(CNN) -- Job interviews can give anyone the jitters; for Jeff Davis, they were torturous.
Since about age 10, Davis has had a stutter. He endured laughter from peers throughout school, but he refused to let his disability stop him from pursuing a career in public relations. Still, it hasn't been easy.
"All of that emotional baggage you had as a kid comes right back to you, and you feel, 'I'm not good enough. They're not going to hire me because of this,' " said Davis, 52, of Atlanta, Georgia.
Davis identifies with the struggles portrayed in "The King's Speech," which tells the true story of how England's King George VI learned to speak more fluently for public addresses. The movie has garnered critical praise; on Tuesday, it scored 12 Oscar nominations including best picture, lead actor, supporting actor and supporting actress.
In the movie, the king's journey toward greater fluency, like Davis' and those of many others who stutter, is often painful and frustrating.
"It really captured well that anticipatory anxiety, the fear around the speech, the frustration that people who stutter have even today in seeking help and seeking relief of their symptoms," said Dr. Gerald Maguire, professor at the University of California, Irvine, who has a stutter and researches the phenomenon.
More than 3 million Americans stutter, with more males than females having the condition. The exact causes of stuttering remain mysterious, but brain imaging suggests that it is a neurological problem.
Christy Ludlow, professor of communication sciences and disorders at James Madison University and formerly of the National Institutes of Health, has collaborated in research showing that people who stutter tend to have decreases in white matter in the left hemisphere of the brain in the areas involving motor speech areas. The brain appears to be the only source of stuttering; the structure of the mouth, tongue and vocal cords don't have anything to do with it.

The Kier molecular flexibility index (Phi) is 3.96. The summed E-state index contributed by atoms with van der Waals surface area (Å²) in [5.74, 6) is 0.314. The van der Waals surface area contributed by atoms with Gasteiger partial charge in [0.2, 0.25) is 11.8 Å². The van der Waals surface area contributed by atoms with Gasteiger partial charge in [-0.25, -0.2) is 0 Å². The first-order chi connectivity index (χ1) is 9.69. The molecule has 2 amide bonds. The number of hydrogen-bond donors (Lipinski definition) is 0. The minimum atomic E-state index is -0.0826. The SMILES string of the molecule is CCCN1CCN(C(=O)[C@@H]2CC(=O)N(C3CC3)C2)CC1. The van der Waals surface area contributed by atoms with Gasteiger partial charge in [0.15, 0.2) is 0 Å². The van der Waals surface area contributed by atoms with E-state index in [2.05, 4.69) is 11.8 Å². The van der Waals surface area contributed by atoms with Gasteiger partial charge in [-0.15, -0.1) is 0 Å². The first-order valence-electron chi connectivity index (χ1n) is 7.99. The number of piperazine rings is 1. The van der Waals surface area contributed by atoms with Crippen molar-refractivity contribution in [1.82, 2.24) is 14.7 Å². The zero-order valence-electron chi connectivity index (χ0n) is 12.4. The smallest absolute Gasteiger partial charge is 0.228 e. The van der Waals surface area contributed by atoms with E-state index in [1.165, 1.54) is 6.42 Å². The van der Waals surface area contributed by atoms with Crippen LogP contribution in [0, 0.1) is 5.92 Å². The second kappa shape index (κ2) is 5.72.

Still, scientists do not know whether these abnormalities in the brain are the cause or the consequence of stuttering.
There is also evidence of a genetic link in stuttering. A 2010 study in the New England Journal of Medicine found that about 60% of children who stutter have clear family histories of stuttering, but that leaves a substantial number of stutters that cannot be explained through genetics.
About 70% to 80% of children who stutter recover spontaneously, experts say, but there is no way to know who will grow out of it and who will require a lot of extra help.
Therapy usually includes focusing on the breath and the mechanics of breathing for speech. The patient is also taught strategies for opening the vocal cords and for speaking more slowly. He or she may learn to ease into particular sounds or take breaths before them, Ludlow said.
An important part of speech therapy, as shown in "The King's Speech," is having a positive relationship with the therapist, Maguire said.
When King George VI is able to read perfectly while listening to music instead of his own voice, that is a real phenomenon, as the rhythm can influence fluency, Maguire said. The way a person hears himself or herself can also influence stuttering, and techniques using auditory feedback are still in use. Today, there are devices available that play back a person's voice a fraction of a second later, which help slow speech but are normally not good long-term solutions, Ludlow said.
Also, the rhythmic movement of dancing can induce fluency because of the role of the brain's motor system in stuttering, Maguire said. Additionally, while not shown in the movie, a stutter can subside while a person reads aloud in unison with someone else.